By: Dr. Steven C. Riser
In an age of education, empirical research and intelligent investigation, why would we need to consider the subject of contemporary idolatry? Some might be tempted to ask, “Haven’t we evolved beyond that?” In this “age of enlightenment” it wouldn’t be an overstatement to assert that: Idolatry is the greatest sin that plagues the heart of man. Calvin expressed it well when he said that “the human heart is an idol factory.”
The sin of idolatry is near to us, dear to us, and in the very midst of us, so much so that we may hardly even be aware of its existence. One of the reasons that so many of us are not aware of this serious and pervasive problem is that we lack a clear understanding of 1) the nature of and 2) the need for idolatry.
I would like for us to consider the following question related to idolatry:
What is the true nature of idolatry?
What is idolatry? “Idolatry is wanting something else more than we desire God.”
It is valuing something/someone in a way that hinders the love and trust that we owe to God. It is anything that conflicts with putting God first. When the Apostle Paul was exhorting the Corinthian Church in the first century, he was equally speaking to all of us in the 21st century when he said, “My dear friends, flee from idolatry” (1 Cor. 10:14). Idolatry is so serious and so deadly that it needs to be avoided like the plague! Many of us are in serious spiritual danger and we don’t even realize it. How sad is that?
In an age of tolerance, the Christian church has had relatively little to say about this serious sin. Perhaps more than any other sin, the truth about idolatry is one that needs to be told in our time. What is the truth about idolatry?
Idolatry is a worship in which the honor and glory due to God alone is given to someone or something other than the One true God. If we fail to give God His rightful place in our lives, we will have no alternative except to give that place to someone or something else, and that is idolatry. Idolatry may assume different forms in different centuries and different cultures but the true nature of idolatry remains the same. Whether we worship a wooden caving or whether we deify ourselves, the principle of idolatry is in reality the same. The honor that is due God is turned aside and given to someone/something which is not God. Whenever and wherever this is done, whether in heathen temples or Christian churches, there is an act of idolatry!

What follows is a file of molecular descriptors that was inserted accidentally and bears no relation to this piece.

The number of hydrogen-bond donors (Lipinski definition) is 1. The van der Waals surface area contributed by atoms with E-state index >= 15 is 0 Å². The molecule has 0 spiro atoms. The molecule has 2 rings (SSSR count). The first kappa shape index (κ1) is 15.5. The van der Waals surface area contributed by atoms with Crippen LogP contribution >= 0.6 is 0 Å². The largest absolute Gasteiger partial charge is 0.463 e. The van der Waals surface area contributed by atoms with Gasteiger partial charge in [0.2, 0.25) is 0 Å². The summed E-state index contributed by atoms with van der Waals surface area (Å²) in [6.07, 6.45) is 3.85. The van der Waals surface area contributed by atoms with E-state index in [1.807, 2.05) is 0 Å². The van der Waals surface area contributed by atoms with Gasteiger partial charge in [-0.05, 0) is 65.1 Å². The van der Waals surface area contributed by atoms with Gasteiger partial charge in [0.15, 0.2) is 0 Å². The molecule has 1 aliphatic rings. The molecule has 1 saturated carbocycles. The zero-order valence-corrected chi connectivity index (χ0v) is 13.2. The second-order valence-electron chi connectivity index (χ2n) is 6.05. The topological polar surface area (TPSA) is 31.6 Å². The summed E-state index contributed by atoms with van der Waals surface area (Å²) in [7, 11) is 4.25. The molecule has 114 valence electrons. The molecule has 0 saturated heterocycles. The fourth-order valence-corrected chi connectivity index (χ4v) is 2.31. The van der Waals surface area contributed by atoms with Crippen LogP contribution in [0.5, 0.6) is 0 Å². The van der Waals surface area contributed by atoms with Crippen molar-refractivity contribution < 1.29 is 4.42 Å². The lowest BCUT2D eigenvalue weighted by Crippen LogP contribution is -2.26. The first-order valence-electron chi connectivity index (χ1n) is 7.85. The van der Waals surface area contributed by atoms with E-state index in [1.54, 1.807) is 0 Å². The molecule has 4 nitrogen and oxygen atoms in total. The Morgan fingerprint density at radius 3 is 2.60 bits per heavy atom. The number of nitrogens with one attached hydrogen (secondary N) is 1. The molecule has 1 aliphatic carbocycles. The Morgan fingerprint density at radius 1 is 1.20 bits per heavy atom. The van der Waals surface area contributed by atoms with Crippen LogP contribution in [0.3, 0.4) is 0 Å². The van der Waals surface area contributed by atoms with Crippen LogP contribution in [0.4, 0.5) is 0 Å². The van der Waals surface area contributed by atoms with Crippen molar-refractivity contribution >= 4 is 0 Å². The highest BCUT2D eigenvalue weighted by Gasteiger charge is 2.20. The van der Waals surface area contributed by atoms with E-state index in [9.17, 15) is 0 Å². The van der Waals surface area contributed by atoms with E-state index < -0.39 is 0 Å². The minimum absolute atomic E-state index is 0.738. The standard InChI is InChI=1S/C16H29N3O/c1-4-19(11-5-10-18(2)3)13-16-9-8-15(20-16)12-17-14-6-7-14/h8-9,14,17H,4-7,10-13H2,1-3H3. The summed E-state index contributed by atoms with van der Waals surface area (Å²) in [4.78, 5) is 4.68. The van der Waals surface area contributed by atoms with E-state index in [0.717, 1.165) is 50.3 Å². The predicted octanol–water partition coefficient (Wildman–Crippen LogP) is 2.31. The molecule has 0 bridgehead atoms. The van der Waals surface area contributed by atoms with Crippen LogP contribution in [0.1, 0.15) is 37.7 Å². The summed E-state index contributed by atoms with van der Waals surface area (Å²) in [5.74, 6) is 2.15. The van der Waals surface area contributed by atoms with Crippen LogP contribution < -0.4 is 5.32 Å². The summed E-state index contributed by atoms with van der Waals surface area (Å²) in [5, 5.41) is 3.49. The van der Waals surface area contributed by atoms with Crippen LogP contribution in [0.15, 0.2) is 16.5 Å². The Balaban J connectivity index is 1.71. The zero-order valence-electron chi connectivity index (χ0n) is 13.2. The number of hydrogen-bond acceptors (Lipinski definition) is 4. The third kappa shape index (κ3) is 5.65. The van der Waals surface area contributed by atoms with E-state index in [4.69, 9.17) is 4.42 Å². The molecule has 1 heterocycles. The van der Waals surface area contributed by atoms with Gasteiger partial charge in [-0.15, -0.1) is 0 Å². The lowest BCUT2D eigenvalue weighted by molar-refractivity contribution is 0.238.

It’s not necessary to formally deny the one true God is order to be an idolater. All that is necessary is that we desire something else more than we desire God. All that is necessary is that we relinquish the throne of our hearts to someone or thing other than God. We may not even be aware of it and in many cases we’re not aware of it. Nonetheless, idolatry is a deadly sin that God has strongly denounced in His Word.
What did Jesus say? If we love anything/anyone more than Him, we are not worthy of Him. If we love anyone more than we love Christ we can’t be His disciple. Idolatry isn’t something confined to other times or other cultures, rather it is the most pervasive and deadly sin imaginable and it is here in our midst!
What does the “man of sin” do in 2 Thessalonians 2:4? He “sets himself up in God’s temple and proclaims himself to be God.” If the truth be told, he isn’t the only one who has committed the sin of self-deification. It’s a sin that we all need to watch and continually pray against. This sin is so serious that two of the Ten Commandments are devoted to the prohibition of it (Ex. 20:3, 4). The besetting sin for all of us is, in one word, “idolatry”.
It is not for nothing that Paul sternly commands the Corinthians to flee from idolatry. In Isaiah 42:8, the Lord says, “I will not give my glory to another or my praise to idols.”